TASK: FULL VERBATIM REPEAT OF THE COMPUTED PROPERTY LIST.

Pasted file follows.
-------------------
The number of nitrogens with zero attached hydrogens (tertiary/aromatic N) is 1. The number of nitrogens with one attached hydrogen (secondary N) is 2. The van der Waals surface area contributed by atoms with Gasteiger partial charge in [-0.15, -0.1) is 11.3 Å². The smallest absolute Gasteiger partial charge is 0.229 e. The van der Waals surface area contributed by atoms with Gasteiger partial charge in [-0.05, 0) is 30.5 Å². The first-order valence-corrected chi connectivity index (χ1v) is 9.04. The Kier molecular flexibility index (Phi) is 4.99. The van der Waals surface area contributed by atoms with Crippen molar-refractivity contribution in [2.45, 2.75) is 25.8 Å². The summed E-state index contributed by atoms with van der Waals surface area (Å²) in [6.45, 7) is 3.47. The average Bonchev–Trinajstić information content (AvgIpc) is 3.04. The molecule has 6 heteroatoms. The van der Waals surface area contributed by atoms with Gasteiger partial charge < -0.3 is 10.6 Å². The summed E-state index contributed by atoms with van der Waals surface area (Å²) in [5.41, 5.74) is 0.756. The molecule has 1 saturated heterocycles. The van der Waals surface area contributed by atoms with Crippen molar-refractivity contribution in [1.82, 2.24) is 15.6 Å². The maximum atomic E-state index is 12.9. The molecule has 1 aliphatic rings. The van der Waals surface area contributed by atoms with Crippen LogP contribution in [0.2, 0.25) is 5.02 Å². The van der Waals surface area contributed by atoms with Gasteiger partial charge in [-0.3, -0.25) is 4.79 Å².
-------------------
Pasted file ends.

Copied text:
The number of nitrogens with zero attached hydrogens (tertiary/aromatic N) is 1. The number of nitrogens with one attached hydrogen (secondary N) is 2. The van der Waals surface area contributed by atoms with Gasteiger partial charge in [-0.15, -0.1) is 11.3 Å². The smallest absolute Gasteiger partial charge is 0.229 e. The van der Waals surface area contributed by atoms with Gasteiger partial charge in [-0.05, 0) is 30.5 Å². The first-order valence-corrected chi connectivity index (χ1v) is 9.04. The Kier molecular flexibility index (Phi) is 4.99. The van der Waals surface area contributed by atoms with Crippen molar-refractivity contribution in [2.45, 2.75) is 25.8 Å². The summed E-state index contributed by atoms with van der Waals surface area (Å²) in [6.45, 7) is 3.47. The average Bonchev–Trinajstić information content (AvgIpc) is 3.04. The molecule has 6 heteroatoms. The van der Waals surface area contributed by atoms with Gasteiger partial charge < -0.3 is 10.6 Å². The summed E-state index contributed by atoms with van der Waals surface area (Å²) in [5.41, 5.74) is 0.756. The molecule has 1 saturated heterocycles. The van der Waals surface area contributed by atoms with Crippen molar-refractivity contribution in [1.82, 2.24) is 15.6 Å². The maximum atomic E-state index is 12.9. The molecule has 1 aliphatic rings. The van der Waals surface area contributed by atoms with Crippen LogP contribution in [0.2, 0.25) is 5.02 Å². The van der Waals surface area contributed by atoms with Gasteiger partial charge in [-0.3, -0.25) is 4.79 Å².